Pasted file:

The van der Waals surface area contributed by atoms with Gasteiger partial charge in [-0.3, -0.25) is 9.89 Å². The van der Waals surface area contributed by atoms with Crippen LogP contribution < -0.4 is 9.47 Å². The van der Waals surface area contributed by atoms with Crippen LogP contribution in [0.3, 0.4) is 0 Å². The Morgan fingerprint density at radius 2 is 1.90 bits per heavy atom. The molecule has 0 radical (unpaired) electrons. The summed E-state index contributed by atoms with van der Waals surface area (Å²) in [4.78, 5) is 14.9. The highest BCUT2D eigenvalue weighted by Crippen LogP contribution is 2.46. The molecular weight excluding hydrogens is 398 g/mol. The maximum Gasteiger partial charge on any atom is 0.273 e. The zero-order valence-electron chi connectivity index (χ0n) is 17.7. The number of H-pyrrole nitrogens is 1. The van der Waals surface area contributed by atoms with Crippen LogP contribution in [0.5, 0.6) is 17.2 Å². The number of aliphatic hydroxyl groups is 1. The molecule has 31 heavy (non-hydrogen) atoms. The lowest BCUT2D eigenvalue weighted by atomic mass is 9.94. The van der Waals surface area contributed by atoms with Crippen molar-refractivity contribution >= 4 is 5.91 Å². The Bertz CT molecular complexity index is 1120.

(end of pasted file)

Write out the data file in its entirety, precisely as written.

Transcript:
The van der Waals surface area contributed by atoms with Gasteiger partial charge in [-0.3, -0.25) is 9.89 Å². The van der Waals surface area contributed by atoms with Crippen LogP contribution < -0.4 is 9.47 Å². The van der Waals surface area contributed by atoms with Crippen LogP contribution in [0.3, 0.4) is 0 Å². The Morgan fingerprint density at radius 2 is 1.90 bits per heavy atom. The molecule has 0 radical (unpaired) electrons. The summed E-state index contributed by atoms with van der Waals surface area (Å²) in [4.78, 5) is 14.9. The highest BCUT2D eigenvalue weighted by Crippen LogP contribution is 2.46. The molecular weight excluding hydrogens is 398 g/mol. The maximum Gasteiger partial charge on any atom is 0.273 e. The zero-order valence-electron chi connectivity index (χ0n) is 17.7. The number of H-pyrrole nitrogens is 1. The van der Waals surface area contributed by atoms with Crippen LogP contribution in [0.5, 0.6) is 17.2 Å². The number of aliphatic hydroxyl groups is 1. The molecule has 31 heavy (non-hydrogen) atoms. The lowest BCUT2D eigenvalue weighted by atomic mass is 9.94. The van der Waals surface area contributed by atoms with Crippen molar-refractivity contribution >= 4 is 5.91 Å². The Bertz CT molecular complexity index is 1120.